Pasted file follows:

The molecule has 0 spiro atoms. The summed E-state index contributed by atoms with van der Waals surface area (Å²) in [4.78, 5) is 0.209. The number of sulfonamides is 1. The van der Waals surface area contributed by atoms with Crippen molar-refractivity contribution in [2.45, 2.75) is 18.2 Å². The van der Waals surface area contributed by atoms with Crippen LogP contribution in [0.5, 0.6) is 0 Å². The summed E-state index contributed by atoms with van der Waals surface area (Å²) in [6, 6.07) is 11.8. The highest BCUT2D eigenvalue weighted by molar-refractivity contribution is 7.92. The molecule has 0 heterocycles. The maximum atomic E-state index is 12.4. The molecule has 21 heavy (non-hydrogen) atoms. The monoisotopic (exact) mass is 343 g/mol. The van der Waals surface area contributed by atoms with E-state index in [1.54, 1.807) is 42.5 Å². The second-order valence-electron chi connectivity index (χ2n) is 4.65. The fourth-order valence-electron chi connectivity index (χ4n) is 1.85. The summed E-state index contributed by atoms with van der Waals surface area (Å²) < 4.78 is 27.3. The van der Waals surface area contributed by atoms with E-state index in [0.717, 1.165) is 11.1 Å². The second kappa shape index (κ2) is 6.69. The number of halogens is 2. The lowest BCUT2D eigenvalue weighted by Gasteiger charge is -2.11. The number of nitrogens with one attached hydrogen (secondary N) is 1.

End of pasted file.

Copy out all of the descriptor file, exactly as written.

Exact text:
The molecule has 0 spiro atoms. The summed E-state index contributed by atoms with van der Waals surface area (Å²) in [4.78, 5) is 0.209. The number of sulfonamides is 1. The van der Waals surface area contributed by atoms with Crippen molar-refractivity contribution in [2.45, 2.75) is 18.2 Å². The van der Waals surface area contributed by atoms with Crippen LogP contribution in [0.5, 0.6) is 0 Å². The summed E-state index contributed by atoms with van der Waals surface area (Å²) in [6, 6.07) is 11.8. The highest BCUT2D eigenvalue weighted by molar-refractivity contribution is 7.92. The molecule has 0 heterocycles. The maximum atomic E-state index is 12.4. The molecule has 21 heavy (non-hydrogen) atoms. The monoisotopic (exact) mass is 343 g/mol. The van der Waals surface area contributed by atoms with E-state index in [1.54, 1.807) is 42.5 Å². The second-order valence-electron chi connectivity index (χ2n) is 4.65. The fourth-order valence-electron chi connectivity index (χ4n) is 1.85. The summed E-state index contributed by atoms with van der Waals surface area (Å²) < 4.78 is 27.3. The van der Waals surface area contributed by atoms with E-state index in [0.717, 1.165) is 11.1 Å². The second kappa shape index (κ2) is 6.69. The number of halogens is 2. The lowest BCUT2D eigenvalue weighted by Gasteiger charge is -2.11. The number of nitrogens with one attached hydrogen (secondary N) is 1.